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    Have to agree with Emma you sound like an excellent person to take on an older dog.

    Its often with dogs not the quantity but the quality of time depending on the breeds individual needs.

    There are others on the forum in rescue maybe they will have some suggestions for you.

  4. #4
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    Welcome to the forum.

    I am no expert on Poodles but I beleive their coat is reasonably high maintenance, as with the Maltese although I feel to a lesser degree.
    A pessimist sees the glass as half empty;
    An optimist sees the glass as half full;
    A realist just finishes the damn thing and refills it.

  5. #5
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    Quote Originally Posted by goolo View Post
    Hi everyone,

    I'm new to this forum and also new to dogs. Quite serious about thinking about getting a dog as a friend and companion but at the same time don't want to jump into it without carefully considering all the issues. So I'm hoping to get some advice on what kind of breed would be suitable for myself.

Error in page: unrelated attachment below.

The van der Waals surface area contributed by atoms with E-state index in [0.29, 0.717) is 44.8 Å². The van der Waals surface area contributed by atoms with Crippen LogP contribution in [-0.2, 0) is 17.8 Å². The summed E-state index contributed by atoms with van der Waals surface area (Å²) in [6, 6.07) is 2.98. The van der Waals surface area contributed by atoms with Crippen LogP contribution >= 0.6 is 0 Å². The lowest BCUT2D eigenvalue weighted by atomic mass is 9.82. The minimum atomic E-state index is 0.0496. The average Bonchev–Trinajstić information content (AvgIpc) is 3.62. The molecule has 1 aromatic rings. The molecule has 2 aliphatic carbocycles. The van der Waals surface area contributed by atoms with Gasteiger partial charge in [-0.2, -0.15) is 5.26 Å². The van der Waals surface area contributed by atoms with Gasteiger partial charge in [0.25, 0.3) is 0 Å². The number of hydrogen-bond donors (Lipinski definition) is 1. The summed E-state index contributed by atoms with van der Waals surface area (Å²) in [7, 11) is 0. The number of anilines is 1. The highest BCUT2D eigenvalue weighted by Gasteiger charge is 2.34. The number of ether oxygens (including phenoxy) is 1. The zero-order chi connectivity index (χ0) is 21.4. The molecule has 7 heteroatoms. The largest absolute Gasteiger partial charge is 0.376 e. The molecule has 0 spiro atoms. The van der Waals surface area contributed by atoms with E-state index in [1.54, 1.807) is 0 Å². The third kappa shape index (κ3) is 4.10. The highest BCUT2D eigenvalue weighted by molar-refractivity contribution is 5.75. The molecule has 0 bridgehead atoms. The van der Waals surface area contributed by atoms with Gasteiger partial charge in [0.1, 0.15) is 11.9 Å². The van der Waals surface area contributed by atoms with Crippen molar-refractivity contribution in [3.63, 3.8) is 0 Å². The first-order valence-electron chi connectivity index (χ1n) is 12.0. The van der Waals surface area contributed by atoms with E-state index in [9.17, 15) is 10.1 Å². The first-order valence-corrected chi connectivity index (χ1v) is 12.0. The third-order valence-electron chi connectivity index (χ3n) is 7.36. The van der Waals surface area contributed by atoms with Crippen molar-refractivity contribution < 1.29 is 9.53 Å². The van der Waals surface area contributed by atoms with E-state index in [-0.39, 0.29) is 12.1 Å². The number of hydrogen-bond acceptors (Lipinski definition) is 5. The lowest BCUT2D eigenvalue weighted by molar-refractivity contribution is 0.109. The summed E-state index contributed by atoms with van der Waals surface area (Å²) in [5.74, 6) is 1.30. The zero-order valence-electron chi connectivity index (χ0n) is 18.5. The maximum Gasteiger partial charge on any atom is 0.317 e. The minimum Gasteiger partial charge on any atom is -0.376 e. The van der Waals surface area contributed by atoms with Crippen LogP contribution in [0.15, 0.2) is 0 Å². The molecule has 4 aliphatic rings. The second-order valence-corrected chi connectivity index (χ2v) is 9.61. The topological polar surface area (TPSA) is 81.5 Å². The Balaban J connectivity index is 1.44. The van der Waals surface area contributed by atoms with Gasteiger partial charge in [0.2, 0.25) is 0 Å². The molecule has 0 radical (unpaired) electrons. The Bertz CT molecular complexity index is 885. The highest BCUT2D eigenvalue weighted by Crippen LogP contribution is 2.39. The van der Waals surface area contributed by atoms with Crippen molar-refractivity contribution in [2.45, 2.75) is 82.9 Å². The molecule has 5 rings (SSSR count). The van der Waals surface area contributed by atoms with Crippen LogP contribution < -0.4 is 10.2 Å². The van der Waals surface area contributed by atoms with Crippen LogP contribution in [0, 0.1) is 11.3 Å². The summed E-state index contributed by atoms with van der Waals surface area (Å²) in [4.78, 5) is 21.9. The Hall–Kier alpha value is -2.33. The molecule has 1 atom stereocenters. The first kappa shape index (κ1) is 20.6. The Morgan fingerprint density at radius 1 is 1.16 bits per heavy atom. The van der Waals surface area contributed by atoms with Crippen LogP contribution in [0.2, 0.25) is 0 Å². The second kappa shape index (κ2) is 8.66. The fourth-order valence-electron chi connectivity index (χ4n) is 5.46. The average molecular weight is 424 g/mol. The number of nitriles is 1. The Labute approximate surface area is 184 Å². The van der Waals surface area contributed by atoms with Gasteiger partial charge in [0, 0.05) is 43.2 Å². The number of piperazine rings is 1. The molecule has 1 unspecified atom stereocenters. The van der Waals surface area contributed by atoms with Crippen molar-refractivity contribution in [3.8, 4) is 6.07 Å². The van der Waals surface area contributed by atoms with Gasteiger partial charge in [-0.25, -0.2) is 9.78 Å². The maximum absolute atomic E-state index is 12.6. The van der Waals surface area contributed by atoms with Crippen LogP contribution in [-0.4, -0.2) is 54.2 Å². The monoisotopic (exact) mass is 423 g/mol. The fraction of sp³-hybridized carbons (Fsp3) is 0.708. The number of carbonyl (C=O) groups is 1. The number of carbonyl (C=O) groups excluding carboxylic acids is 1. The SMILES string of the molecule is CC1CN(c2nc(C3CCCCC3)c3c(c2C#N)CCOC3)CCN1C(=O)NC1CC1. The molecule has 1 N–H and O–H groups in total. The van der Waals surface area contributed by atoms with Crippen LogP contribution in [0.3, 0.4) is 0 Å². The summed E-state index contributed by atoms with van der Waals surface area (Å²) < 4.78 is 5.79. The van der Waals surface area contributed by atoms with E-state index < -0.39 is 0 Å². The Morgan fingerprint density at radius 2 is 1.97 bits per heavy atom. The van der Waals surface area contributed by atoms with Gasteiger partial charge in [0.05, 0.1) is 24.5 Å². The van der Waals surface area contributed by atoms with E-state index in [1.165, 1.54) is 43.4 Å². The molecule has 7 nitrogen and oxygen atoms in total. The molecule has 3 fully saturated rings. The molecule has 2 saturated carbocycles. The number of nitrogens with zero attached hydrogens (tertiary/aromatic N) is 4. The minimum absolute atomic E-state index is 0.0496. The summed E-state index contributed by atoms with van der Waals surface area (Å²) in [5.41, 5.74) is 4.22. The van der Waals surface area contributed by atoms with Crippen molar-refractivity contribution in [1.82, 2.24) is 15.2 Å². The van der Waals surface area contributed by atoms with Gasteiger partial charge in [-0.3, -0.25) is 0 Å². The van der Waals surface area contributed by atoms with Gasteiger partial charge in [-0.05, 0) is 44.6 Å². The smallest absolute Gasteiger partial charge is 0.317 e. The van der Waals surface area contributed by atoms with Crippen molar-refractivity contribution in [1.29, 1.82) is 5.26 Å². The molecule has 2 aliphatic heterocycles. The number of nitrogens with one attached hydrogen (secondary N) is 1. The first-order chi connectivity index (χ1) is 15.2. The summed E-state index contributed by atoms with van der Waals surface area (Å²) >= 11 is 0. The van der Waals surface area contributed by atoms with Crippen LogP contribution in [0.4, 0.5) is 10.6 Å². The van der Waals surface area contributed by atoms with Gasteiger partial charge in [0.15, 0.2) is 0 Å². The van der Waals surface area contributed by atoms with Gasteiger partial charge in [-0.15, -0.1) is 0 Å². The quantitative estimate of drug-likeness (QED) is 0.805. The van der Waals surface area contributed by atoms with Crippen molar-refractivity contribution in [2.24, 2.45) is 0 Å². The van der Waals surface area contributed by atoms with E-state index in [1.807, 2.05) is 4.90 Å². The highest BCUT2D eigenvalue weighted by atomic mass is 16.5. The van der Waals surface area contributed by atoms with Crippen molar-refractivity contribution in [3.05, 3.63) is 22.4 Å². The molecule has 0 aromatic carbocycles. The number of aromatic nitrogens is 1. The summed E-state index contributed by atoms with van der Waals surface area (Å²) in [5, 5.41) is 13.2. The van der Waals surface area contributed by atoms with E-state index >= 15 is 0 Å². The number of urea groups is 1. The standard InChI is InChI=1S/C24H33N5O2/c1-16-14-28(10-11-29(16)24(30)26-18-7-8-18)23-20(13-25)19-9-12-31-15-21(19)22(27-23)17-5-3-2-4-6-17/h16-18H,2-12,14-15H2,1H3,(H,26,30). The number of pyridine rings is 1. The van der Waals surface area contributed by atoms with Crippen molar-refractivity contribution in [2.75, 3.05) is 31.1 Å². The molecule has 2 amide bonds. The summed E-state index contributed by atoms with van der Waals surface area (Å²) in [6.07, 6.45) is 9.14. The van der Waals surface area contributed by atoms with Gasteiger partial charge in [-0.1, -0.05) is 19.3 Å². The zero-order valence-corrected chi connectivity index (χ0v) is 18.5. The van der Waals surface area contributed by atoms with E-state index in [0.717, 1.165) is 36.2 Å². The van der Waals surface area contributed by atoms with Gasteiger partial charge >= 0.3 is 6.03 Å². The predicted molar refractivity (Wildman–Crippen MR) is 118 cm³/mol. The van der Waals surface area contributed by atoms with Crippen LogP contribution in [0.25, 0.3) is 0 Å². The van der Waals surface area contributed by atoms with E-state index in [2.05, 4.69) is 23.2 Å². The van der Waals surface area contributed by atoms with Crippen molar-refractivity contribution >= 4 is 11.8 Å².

Off the top of my head I guess I'm wanting a dog who can be kept indoors, doesn't shed much and doesn't have a strong odour. I live by myself and have a decent sized backyard. Also prefer a breed that doesn't need much maintenance and can be a good companion. I am willing to take the dog for daily walks if necessary.

    I've researched a bit on the internet and it seems to point at breeds such as the French Bulldog, Poodle, Beagle, Maltese, Bulldog and some others. The French Bulldog does look like a breed I'd enjoy having the companionship of however from what I've seen, pure breds are quite expensive.

    The main issue holding me back from getting a dog is that I don't want to be unfair to the dog by not being able to give him/her the time it needs. I'll be having classes at university 5 days a week for possibly up to 7 hours a day.
    So I guess the breed will also need to cope well with me not being around during the day.


    Any advice would be much appreciated.

    Thanks!
    Hi and congratulations on being so sensible about getting advise on which breed may suit you and also not jumping in at the deep end.